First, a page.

A derecho (from Spanish: "derecho" meaning "straight") is a widespread and long-lived, violent convectively induced straight-line windstorm that is associated with a fast-moving band of severe thunderstorms in the form of a squall line usually taking the form of a bow echo. Derechos blow in the direction of movement of their associated storms, similar to a gust front, except that the wind is sustained and generally increases in strength behind the "gust" front. A warm weather phenomenon, derechos occur mostly in summer, especially June and July in the Northern Hemisphere. They can occur at any time of the year and occur as frequently at night as in the daylight hours.
The traditional criteria that distinguish a derecho from a severe thunderstorm are sustained winds of 58 mi/h (50 kt or 93 km/h) during the storm (as opposed to gusts), high or rapidly increasing forward speed, and geographic extent (typically 250 nautical miles [280 mi or 460 km] long). In addition, they have a distinctive appearance on radar (bow echo); several unique features, such as the rear inflow notch and bookend vortex, and usually manifest two or more downbursts.
Although these storms most commonly occur in North America, derechos can occur elsewhere in the world, although infrequently. Outside North America they are sometimes called by different names. For example, in Bangladesh and adjacent portions of India, a type of storm known as a "Nor'wester" can be a progressive derecho.
Derecho comes from the Spanish word for "straight". The word was first used in the American Meteorological Journal in 1888 by Gustavus Hinrichs in a paper describing the phenomenon and based on a significant derecho event that crossed Iowa on 31 July 1877.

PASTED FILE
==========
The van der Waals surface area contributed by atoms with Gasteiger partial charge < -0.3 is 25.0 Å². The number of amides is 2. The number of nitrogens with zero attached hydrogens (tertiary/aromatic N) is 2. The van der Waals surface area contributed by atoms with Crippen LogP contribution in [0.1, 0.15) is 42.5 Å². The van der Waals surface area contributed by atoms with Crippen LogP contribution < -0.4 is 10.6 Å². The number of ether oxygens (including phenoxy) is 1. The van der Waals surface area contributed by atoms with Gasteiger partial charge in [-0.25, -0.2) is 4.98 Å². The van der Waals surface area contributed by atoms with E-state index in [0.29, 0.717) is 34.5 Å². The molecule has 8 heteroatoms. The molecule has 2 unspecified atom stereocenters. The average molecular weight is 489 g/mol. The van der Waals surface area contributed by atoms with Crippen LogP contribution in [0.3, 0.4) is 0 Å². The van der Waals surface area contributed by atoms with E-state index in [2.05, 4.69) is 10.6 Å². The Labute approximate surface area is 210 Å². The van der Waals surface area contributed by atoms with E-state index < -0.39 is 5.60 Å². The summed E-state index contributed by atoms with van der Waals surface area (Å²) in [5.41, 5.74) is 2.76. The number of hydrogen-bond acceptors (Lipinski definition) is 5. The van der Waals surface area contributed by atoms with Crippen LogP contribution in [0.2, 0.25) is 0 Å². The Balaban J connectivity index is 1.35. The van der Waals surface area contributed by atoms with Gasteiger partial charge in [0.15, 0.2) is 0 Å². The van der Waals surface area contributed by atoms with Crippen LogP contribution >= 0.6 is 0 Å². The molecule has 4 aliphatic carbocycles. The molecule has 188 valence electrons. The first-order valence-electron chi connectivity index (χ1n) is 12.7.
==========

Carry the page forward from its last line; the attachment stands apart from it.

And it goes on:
Derechos come from a band of thunderstorms that are bow- or spearhead-shaped on radar, and hence are also called a bow echo or spearhead radar echo. The size of the bow may vary, and the storms associated with the bow may die and redevelop. Winds in a derecho can be enhanced by downburst clusters embedded inside the storm. These straight-line winds can exceed 100 mi/h (160 km/h) (in some cases, sustained wind) in these clusters and straight-line wind gusts of up to 200 mi/h (320 km/h) are possible in the most extreme cases. Tornadoes sometimes form within derecho events, although such events are often difficult to confirm due to the additional damage caused by straight-line winds in the immediate area.
On the other hand, with the average tornado in the United States and Canada rating in the low end of the F/EF1 classification at 85 to 100 mi/h peak winds and most or all of the rest of the world even lower, derechoes tend to deliver the vast majority of extreme wind over much of the territory in which they occur. Data compiled by the United States' National Weather Service and other organizations shows that a large swath of the north-central United States and presumably at least the adjacent sections of Canada and much of the surface of the Great Lakes can expect winds above 85 mi/h to as high as 120 mi/h (135 to 190 km/h) over a significant area at least once in any 50-year period, including both convective events and extra-tropical cyclones and other events deriving power from baroclinic sources. Only in 40 to 65 percent or so of the United States resting on the coast of the Atlantic basin and a fraction of the Everglades are derechoes surpassed in this respect—by landfalling hurricanes, which in the worst case can have winds as severe as EF3 tornadoes.